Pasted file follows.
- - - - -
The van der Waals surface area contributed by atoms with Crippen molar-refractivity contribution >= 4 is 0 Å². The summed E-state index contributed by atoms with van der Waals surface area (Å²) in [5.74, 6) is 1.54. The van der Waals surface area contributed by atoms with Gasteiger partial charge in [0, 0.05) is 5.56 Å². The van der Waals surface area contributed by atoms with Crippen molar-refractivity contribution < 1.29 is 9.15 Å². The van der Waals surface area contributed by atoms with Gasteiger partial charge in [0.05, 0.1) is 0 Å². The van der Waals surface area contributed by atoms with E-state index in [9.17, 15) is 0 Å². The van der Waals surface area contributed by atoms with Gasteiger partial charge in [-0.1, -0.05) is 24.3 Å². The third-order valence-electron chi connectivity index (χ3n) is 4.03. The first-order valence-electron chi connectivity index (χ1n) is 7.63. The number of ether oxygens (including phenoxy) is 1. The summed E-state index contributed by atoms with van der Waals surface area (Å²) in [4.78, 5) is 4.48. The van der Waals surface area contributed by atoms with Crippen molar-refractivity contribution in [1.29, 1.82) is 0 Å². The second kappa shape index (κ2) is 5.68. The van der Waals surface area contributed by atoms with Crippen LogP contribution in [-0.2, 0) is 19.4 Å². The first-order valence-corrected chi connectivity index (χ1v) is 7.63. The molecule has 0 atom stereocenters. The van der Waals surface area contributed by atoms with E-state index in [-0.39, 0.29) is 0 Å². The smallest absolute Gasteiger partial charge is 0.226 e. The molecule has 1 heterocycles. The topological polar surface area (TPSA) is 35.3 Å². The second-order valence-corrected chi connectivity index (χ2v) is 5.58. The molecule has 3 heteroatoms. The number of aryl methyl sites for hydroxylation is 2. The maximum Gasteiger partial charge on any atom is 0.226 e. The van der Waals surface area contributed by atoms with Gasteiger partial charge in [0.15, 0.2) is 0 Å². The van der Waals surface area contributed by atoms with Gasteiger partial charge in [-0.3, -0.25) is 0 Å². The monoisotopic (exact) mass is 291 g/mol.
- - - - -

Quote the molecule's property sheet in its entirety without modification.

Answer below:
The van der Waals surface area contributed by atoms with Crippen molar-refractivity contribution >= 4 is 0 Å². The summed E-state index contributed by atoms with van der Waals surface area (Å²) in [5.74, 6) is 1.54. The van der Waals surface area contributed by atoms with Gasteiger partial charge in [0, 0.05) is 5.56 Å². The van der Waals surface area contributed by atoms with Crippen molar-refractivity contribution < 1.29 is 9.15 Å². The van der Waals surface area contributed by atoms with Gasteiger partial charge in [0.05, 0.1) is 0 Å². The van der Waals surface area contributed by atoms with E-state index in [9.17, 15) is 0 Å². The van der Waals surface area contributed by atoms with Gasteiger partial charge in [-0.1, -0.05) is 24.3 Å². The third-order valence-electron chi connectivity index (χ3n) is 4.03. The first-order valence-electron chi connectivity index (χ1n) is 7.63. The number of ether oxygens (including phenoxy) is 1. The summed E-state index contributed by atoms with van der Waals surface area (Å²) in [4.78, 5) is 4.48. The van der Waals surface area contributed by atoms with Crippen molar-refractivity contribution in [1.29, 1.82) is 0 Å². The second kappa shape index (κ2) is 5.68. The van der Waals surface area contributed by atoms with Crippen LogP contribution in [-0.2, 0) is 19.4 Å². The first-order valence-corrected chi connectivity index (χ1v) is 7.63. The molecule has 0 atom stereocenters. The van der Waals surface area contributed by atoms with E-state index in [-0.39, 0.29) is 0 Å². The smallest absolute Gasteiger partial charge is 0.226 e. The molecule has 1 heterocycles. The topological polar surface area (TPSA) is 35.3 Å². The second-order valence-corrected chi connectivity index (χ2v) is 5.58. The molecule has 3 heteroatoms. The number of aryl methyl sites for hydroxylation is 2. The maximum Gasteiger partial charge on any atom is 0.226 e. The van der Waals surface area contributed by atoms with Gasteiger partial charge in [0.15, 0.2) is 0 Å². The van der Waals surface area contributed by atoms with Gasteiger partial charge in [-0.3, -0.25) is 0 Å². The monoisotopic (exact) mass is 291 g/mol.